* Non-farm payrolls jump 236,000 in February
* Unemployment rate falls to 7.7 percent from 7.9 percent
* Average hourly earnings rise four cents, workweek up
* Report shows underlying strength in the economy
By Lucia Mutikani
WASHINGTON, March 8 U.S. employers added a
greater-than-expected 236,000 workers to their payrolls in
February and the jobless rate fell to a four-year low, offering
a bright signal on the economy's health.
The data from the Labor Department on Friday showed the
economy gaining traction. The unemployment rate fell to 7.7
percent, the lowest since December 2008 as more people found
work and others gave up the hunt.
Economists welcomed the report, but worried that government
budget tightening in Washington could slow the recovery's
"We had already moved from a slog to a jog and we are on
course to really get rolling. The risk here is, while the
economy is gathering speed, the politicians are stepping on the
brakes," said Bill Cheney, chief economist at John Hancock
Financial Services in Boston.
A 2.0 percent payroll tax cut ended and tax rates went up
for wealthy Americans on Jan. 1, and $85 billion in federal
budget cuts started taking effect on March 1.
The employment report, which showed broad-based job gains,
was just the latest sign of the economy's fundamental health,
and it added fuel to a rally in U.S. stocks that had already
propelled the Dow Jones industrial average to record
The Dow scaled another closing high and the Standard &
Poor's 500 index rose for a sixth straight day on Friday.
The U.S. dollar raced to a 3-1/2 year high against the yen
and touched a three month peak against the euro.
The yield on the benchmark 10-year U.S. Treasury note
hit an 11-month high around 2.08 percent.
While payrolls growth beat economists' expectations for
160,000 jobs, it was not seen as a game changer for the Federal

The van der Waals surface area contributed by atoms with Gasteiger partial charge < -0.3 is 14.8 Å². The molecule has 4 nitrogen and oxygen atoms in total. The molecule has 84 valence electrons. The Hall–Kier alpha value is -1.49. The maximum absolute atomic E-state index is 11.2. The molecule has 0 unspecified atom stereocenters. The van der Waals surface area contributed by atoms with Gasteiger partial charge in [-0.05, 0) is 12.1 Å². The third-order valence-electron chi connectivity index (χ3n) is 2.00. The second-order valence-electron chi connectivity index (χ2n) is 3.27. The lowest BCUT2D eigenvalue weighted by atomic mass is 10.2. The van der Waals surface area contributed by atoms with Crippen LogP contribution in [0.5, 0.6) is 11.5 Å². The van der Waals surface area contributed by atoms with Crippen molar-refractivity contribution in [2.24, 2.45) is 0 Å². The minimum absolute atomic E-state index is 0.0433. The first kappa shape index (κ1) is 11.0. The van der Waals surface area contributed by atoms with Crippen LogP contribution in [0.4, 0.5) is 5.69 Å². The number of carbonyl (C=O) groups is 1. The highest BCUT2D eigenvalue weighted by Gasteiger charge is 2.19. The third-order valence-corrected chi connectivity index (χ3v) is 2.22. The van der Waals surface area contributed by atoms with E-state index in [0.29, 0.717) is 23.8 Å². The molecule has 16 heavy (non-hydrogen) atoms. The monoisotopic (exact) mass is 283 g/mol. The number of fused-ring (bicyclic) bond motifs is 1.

Reserve, which has pumped more than $2.5 trillion into the
economy to foster faster growth.
"It's a first step down a long road before the Fed is
convinced we are really we are seeing a substantial improvement
in labor market conditions," said Michael Hanson, a senior
economist at Bank of America Merrill Lynch in New York.
"They will want to see 200,000 job growth, not just in one
month, but several months in a row. The unemployment rate is
still too high."
The central bank is buying $85 billion in bonds per month
and has said it would keep up its asset purchases until it sees
a substantial improvement in the labor market outlook. It is
likely to remain leery of withdrawing its support too soon given
the tightening of fiscal policy.
A Reuters survey of the 17 large financial institutions that
deal directly with the Fed found that they all expected it to
continue bond purchases until at least late this year. Eleven
expected the program to continue into 2014.
Although December and January's employment data was revised
to show 15,000 fewer jobs added than previously reported,
details of the report were solid, with construction adding the
most jobs since March 2007 and hours for all workers increasing.
STILL AMPLE SLACK
The pace of hiring in February marked an acceleration from
the 195,000 per month average of the prior three months, and it
approached the roughly 250,000 jobs per month economists say are
on a sustained basis to significantly reduce unemployment.
Still, employment remains three million jobs below the peak
reached in January 2008.
Highlighting the need for faster employment growth, the
share of the work age population with a job was unchanged at a
historically low 58.6 percent for a third straight month, a
reminder of the immense slack that remains in the labor market.
In addition, the report showed that in February the jobless
experienced longer periods of unemployment.
Last month, construction employment increased by 48,000 jobs
after rising by 25,000 in January. The housing market has turned
around decisively and employment is also being support by
rebuilding on the East Coast after the destruction by Superstorm
Sandy in late October.
Manufacturers also stepped up hiring. Factory jobs increased
14,000 last month after rising 12,000 in January.
Retail employment increased by 23,700 jobs, an eighth
straight monthly gain that defied a recent slowdown in sales.
Healthcare and social assistance saw another month of solid
job gains. The same was the case for the leisure and hospitality
Government continued to shed jobs. Public payrolls dropped
10,000 last month after falling 21,000 in January.
The sustained steady job gains are lending some stability to
wages. Average hourly earnings rose four cents last month.
That was the fourth straight monthly gain. Earnings were up 2.1
percent in the 12 months through February, rising for by the
same margin for a third month in a row.
"This provides a significant offset to the multitude of
headwinds plaguing the consumer in the first quarter and
suggests spending could do a bit better than anticipated," said
Tom Porcelli, chief U.S. economist at RBC Capital Markets in New